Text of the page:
So, whilst the property address would seem to fit the bill, think about how it would work in practice. If the tenant is going to vacate, as a landlord you need to receive notice of that. If all that the contract requires the tenant to do is equivalent to leaving their vacation notice sat on their own kitchen table for a month, it’s not much use to an overseas landlord who will remain blissfully unaware that their tenants are packing up and moving out!

ADR Insight: ‘Rogue’ landlords – fact or media fiction?

Lately, there’s been a strong media focus on so-called ‘rogue landlords’ but is it always so one-sided? Our adjudicators tell us that they do on occasion see some quite shocking behaviour – by both landlords and tenants. Here’s some real-life examples of unreasonable landlord claims, recounted by those deciding cases on behalf of the DPS: 

  • One landlord claimed for loss of rent for the remainder of the fixed term of the tenancy. On the face of it this seems quite reasonable until you read the ‘notice’ they served on their tenants by email, giving them 24 hours to vacate the property. They did as they were told, but the landlord then insisted that they should still be liable to pay rent for the remainder of the fixed term.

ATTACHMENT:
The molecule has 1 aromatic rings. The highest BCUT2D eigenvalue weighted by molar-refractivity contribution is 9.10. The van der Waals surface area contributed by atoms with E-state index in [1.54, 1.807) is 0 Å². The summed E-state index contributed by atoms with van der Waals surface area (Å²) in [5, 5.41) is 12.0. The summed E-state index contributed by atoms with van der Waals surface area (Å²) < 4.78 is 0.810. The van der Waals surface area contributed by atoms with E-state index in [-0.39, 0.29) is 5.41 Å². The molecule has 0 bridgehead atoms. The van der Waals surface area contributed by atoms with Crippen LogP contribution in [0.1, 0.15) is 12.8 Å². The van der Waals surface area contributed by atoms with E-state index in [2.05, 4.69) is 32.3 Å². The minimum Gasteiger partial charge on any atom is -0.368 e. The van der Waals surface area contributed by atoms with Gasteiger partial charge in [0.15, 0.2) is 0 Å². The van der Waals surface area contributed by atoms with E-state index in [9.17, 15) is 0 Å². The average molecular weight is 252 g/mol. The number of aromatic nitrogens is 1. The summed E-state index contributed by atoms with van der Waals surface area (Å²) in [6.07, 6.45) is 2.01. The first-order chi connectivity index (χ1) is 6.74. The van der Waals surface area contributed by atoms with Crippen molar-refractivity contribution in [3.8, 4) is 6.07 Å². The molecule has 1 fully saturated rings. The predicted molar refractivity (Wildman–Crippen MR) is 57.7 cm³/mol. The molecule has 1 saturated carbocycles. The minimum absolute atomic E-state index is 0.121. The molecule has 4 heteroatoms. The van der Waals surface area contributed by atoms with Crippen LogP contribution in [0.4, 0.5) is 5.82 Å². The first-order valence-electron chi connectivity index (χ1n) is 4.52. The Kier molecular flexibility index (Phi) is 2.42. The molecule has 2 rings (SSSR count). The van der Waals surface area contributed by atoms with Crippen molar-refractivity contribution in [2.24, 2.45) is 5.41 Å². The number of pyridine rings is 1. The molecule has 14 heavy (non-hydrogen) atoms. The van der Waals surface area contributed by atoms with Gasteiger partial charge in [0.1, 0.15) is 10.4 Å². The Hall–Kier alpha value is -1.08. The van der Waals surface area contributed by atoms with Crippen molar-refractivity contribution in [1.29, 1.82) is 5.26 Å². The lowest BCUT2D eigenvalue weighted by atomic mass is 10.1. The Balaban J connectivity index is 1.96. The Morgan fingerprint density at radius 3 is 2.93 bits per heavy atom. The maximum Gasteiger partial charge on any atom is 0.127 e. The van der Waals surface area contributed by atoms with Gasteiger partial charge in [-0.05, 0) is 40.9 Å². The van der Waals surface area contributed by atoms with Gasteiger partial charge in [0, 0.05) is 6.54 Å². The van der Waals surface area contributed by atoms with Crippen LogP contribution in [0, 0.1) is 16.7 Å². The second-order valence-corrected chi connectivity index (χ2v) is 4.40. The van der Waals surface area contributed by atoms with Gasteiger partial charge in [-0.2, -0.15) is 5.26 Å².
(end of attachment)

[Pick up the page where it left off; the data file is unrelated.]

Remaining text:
• Another landlord who, having received notice from their tenant, allowed a new tenant to move into the property a week or so before the outgoing tenant was due to vacate therefore denying the outgoing tenant the right of exclusive occupation of the property. 
  • And another landlord claimed a sum in excess of £3,500 for ‘late payment reminders’ when rent was paid a few days late on two occasions. Whilst it is of course accepted that there is a contractual obligation to pay rent on time, the landlord provided no evidence as to the extent of loss he suffered, or the number of reminders he had sent to get the rent paid. The landlord may well have been entitled to some reasonable compensation, but it is hard to see how a sum of over £3,500 for two slightly late payments can be justified.

They’ve also seen equally unreasonable behaviour by tenants, such as: